TL and I, in search of late-night eats after catching a showing of (500) Days of Summer (a good flick, unless its story happens to mirror your own, in which case the movie is torturous) wound up at Seoul Garden, which was still hopping at 11pm. The night was hot and muggy and I had naengmyeon on the brain. I barely even touched the panchan when it came out—all I wanted was something cold.
I hadn't had naengmyeon in ages, but I fondly remembered the thin, intensely chewy buckwheat noodles; the icy beef broth shot through with hot mustard and citrus; and the garnishes of sliced pear, hard-boiled egg, beef, and ribbons of pickled daikon and cucumbers. The best versions I'd tried had included a handful of ice cubes or crushed ice in the broth, too. It's a strange dish, to be sure, but it's also one of the most refreshing variations of cold noodles I can think of, beating out both cold soba and hyashi chuka.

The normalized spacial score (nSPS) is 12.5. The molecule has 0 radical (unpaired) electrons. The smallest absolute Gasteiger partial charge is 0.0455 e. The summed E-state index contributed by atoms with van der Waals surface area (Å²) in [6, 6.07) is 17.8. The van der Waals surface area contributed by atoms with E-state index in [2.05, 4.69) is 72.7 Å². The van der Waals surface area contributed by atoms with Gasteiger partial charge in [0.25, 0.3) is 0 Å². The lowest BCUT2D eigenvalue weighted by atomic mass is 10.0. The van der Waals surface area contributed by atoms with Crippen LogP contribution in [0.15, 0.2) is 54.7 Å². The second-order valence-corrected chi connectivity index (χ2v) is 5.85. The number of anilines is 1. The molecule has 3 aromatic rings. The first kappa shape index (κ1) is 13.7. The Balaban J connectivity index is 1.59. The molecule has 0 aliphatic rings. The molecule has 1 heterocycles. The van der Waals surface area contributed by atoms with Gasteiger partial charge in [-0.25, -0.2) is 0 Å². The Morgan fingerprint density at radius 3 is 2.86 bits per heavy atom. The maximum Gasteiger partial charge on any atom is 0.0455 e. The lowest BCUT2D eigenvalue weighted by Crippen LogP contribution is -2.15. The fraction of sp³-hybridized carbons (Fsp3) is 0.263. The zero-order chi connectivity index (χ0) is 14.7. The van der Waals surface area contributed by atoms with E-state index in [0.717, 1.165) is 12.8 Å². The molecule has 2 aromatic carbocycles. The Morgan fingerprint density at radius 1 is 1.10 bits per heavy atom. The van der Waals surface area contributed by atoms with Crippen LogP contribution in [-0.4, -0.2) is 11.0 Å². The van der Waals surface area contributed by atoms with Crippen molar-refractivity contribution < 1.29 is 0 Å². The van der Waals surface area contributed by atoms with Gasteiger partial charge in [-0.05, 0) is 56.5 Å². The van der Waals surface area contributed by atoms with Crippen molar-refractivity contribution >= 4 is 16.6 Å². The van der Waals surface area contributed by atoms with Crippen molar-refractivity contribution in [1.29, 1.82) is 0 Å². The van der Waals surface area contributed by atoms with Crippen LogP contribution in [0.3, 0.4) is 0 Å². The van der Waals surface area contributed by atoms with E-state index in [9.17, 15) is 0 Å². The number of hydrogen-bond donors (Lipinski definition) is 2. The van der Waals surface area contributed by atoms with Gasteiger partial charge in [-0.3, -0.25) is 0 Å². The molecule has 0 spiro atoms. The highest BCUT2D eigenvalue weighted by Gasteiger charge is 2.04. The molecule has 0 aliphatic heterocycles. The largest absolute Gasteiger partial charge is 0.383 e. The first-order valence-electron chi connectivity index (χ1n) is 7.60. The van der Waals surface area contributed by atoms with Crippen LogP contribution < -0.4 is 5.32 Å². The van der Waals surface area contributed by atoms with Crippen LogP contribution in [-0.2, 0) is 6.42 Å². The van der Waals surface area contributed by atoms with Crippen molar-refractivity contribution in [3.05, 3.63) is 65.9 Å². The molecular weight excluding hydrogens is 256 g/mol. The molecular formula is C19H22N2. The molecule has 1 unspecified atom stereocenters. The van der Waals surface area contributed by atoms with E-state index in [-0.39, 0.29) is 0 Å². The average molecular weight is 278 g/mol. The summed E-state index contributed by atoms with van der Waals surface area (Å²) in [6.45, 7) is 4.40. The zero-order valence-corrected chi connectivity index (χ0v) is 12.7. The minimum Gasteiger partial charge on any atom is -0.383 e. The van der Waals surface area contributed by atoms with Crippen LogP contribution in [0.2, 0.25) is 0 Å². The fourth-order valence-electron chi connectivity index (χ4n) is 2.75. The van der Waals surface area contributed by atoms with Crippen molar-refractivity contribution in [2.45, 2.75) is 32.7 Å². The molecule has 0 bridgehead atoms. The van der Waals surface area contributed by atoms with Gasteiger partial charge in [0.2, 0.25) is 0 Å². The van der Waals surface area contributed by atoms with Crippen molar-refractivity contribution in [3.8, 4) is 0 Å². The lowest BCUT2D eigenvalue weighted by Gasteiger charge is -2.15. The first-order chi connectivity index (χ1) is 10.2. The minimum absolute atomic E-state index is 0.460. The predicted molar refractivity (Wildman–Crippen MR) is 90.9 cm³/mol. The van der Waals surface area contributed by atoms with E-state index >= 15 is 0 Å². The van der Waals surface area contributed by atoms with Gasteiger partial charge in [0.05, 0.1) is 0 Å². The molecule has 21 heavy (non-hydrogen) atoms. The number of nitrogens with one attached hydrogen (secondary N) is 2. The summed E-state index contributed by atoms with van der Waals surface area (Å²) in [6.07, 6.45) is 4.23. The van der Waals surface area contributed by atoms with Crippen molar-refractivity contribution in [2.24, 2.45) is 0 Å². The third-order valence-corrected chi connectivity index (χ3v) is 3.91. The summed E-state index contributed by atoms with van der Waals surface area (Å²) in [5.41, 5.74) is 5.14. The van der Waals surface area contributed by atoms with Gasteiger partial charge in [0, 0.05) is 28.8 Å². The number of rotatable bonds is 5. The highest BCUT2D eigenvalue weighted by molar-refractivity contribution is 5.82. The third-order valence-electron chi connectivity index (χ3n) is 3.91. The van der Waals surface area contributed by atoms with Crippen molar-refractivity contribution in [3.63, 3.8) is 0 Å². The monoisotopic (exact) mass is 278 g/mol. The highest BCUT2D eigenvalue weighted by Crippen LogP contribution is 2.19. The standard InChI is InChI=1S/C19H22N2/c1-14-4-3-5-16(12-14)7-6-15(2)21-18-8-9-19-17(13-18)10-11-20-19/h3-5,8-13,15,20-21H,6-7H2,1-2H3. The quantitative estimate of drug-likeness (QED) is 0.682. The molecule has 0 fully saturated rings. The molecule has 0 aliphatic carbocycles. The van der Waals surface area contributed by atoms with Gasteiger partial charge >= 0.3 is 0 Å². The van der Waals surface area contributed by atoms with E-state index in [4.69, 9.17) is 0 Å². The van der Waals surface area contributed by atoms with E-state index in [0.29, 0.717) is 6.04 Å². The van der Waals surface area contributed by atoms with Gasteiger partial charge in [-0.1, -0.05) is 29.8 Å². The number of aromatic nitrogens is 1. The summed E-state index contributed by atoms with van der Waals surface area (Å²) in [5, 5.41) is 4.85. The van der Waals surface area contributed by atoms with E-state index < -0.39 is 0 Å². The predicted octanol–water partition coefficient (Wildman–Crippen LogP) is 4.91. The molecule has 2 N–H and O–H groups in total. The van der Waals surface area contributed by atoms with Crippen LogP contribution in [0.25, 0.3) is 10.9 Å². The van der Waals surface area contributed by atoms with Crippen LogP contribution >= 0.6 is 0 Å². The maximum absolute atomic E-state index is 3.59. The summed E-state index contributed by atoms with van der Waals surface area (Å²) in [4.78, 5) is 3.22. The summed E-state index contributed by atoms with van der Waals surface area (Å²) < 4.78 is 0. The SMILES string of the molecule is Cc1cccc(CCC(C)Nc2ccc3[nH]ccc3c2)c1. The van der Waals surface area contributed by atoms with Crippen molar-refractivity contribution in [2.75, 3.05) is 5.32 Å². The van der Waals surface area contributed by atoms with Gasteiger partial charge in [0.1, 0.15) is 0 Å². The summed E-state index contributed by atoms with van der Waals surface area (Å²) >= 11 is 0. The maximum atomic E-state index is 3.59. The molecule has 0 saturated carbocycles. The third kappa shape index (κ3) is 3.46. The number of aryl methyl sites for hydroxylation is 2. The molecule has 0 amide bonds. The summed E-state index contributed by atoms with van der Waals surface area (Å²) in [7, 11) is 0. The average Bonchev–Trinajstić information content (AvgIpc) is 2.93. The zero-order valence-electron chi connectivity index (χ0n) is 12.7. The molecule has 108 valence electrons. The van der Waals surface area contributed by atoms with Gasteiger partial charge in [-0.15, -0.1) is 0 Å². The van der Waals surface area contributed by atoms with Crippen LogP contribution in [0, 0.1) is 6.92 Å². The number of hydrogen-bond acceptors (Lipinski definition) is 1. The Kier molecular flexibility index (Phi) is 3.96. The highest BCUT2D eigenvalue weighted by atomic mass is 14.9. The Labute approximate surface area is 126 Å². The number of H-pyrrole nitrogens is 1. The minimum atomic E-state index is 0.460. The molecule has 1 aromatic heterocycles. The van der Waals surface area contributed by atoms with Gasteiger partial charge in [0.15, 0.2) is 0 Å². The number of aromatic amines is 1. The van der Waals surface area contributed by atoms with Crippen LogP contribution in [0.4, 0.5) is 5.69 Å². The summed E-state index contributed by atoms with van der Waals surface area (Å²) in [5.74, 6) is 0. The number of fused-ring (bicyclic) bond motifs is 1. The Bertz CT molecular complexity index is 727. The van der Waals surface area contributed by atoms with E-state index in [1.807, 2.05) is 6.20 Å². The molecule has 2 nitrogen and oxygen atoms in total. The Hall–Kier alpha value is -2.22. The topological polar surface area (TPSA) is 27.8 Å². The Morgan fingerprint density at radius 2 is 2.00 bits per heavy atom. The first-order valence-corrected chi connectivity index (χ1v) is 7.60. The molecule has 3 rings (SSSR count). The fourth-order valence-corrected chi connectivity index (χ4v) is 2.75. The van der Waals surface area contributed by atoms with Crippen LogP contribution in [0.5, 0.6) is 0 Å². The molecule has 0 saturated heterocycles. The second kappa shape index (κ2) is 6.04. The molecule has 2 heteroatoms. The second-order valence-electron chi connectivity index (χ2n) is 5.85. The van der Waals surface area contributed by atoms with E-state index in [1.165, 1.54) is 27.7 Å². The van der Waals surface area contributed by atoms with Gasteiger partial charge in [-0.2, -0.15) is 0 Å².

At Seoul Garden the clean-tasting beef broth was deliciously cold, tangy, and sweet, but I was surprised at how clumpy the noodles were—when the server snipped the mass of noodles in four with his scissors, they remained into four solid sections instead of collapsing out into the broth. After failing to loosen up the noodles with my chopsticks, I gave up and ate some of the clumps whole. Otherwise this version wasn't bad, and actually I kept thinking about getting my hands on another bowl for a whole week afterward. During the humid summer days of NYC, a meal of naengmyeon just can't be beat.